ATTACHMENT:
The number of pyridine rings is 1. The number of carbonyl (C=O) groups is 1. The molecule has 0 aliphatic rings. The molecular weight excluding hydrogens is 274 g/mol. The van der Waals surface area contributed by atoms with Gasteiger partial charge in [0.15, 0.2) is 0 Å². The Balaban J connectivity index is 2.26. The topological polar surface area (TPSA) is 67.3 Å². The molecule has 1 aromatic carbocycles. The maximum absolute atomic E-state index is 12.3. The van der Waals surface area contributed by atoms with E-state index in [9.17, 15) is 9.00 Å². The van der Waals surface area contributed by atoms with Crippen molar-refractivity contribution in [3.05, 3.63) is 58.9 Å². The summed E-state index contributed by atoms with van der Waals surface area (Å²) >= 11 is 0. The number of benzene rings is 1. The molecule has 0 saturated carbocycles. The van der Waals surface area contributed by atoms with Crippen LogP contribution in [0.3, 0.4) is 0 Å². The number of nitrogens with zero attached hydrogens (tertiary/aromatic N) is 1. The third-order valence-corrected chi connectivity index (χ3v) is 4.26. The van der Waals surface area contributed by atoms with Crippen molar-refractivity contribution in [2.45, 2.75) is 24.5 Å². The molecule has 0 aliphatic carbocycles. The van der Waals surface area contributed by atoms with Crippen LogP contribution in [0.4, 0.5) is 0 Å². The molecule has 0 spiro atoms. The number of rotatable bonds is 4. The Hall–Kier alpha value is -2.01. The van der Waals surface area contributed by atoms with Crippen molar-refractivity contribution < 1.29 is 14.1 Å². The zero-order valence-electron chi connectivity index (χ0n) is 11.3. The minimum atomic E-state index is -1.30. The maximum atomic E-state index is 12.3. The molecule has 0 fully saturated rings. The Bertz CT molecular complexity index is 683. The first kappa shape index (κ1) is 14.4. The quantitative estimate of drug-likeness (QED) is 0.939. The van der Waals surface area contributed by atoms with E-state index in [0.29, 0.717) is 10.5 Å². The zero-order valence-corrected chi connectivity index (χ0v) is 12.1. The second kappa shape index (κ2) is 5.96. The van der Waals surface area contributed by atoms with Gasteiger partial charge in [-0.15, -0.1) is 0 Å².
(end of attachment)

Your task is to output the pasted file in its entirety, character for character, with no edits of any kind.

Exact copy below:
The number of pyridine rings is 1. The number of carbonyl (C=O) groups is 1. The molecule has 0 aliphatic rings. The molecular weight excluding hydrogens is 274 g/mol. The van der Waals surface area contributed by atoms with Gasteiger partial charge in [0.15, 0.2) is 0 Å². The Balaban J connectivity index is 2.26. The topological polar surface area (TPSA) is 67.3 Å². The molecule has 1 aromatic carbocycles. The maximum absolute atomic E-state index is 12.3. The van der Waals surface area contributed by atoms with E-state index in [9.17, 15) is 9.00 Å². The van der Waals surface area contributed by atoms with Crippen molar-refractivity contribution in [3.05, 3.63) is 58.9 Å². The summed E-state index contributed by atoms with van der Waals surface area (Å²) >= 11 is 0. The number of benzene rings is 1. The molecule has 0 saturated carbocycles. The van der Waals surface area contributed by atoms with Crippen LogP contribution in [0.3, 0.4) is 0 Å². The number of nitrogens with zero attached hydrogens (tertiary/aromatic N) is 1. The third-order valence-corrected chi connectivity index (χ3v) is 4.26. The van der Waals surface area contributed by atoms with Crippen molar-refractivity contribution in [2.45, 2.75) is 24.5 Å². The molecule has 0 aliphatic carbocycles. The van der Waals surface area contributed by atoms with Crippen LogP contribution in [0.4, 0.5) is 0 Å². The molecule has 0 spiro atoms. The number of rotatable bonds is 4. The Hall–Kier alpha value is -2.01. The van der Waals surface area contributed by atoms with Crippen molar-refractivity contribution < 1.29 is 14.1 Å². The zero-order valence-electron chi connectivity index (χ0n) is 11.3. The minimum atomic E-state index is -1.30. The maximum atomic E-state index is 12.3. The molecule has 0 fully saturated rings. The Bertz CT molecular complexity index is 683. The first kappa shape index (κ1) is 14.4. The quantitative estimate of drug-likeness (QED) is 0.939. The van der Waals surface area contributed by atoms with E-state index in [0.29, 0.717) is 10.5 Å². The zero-order valence-corrected chi connectivity index (χ0v) is 12.1. The second kappa shape index (κ2) is 5.96. The van der Waals surface area contributed by atoms with Gasteiger partial charge in [-0.15, -0.1) is 0 Å².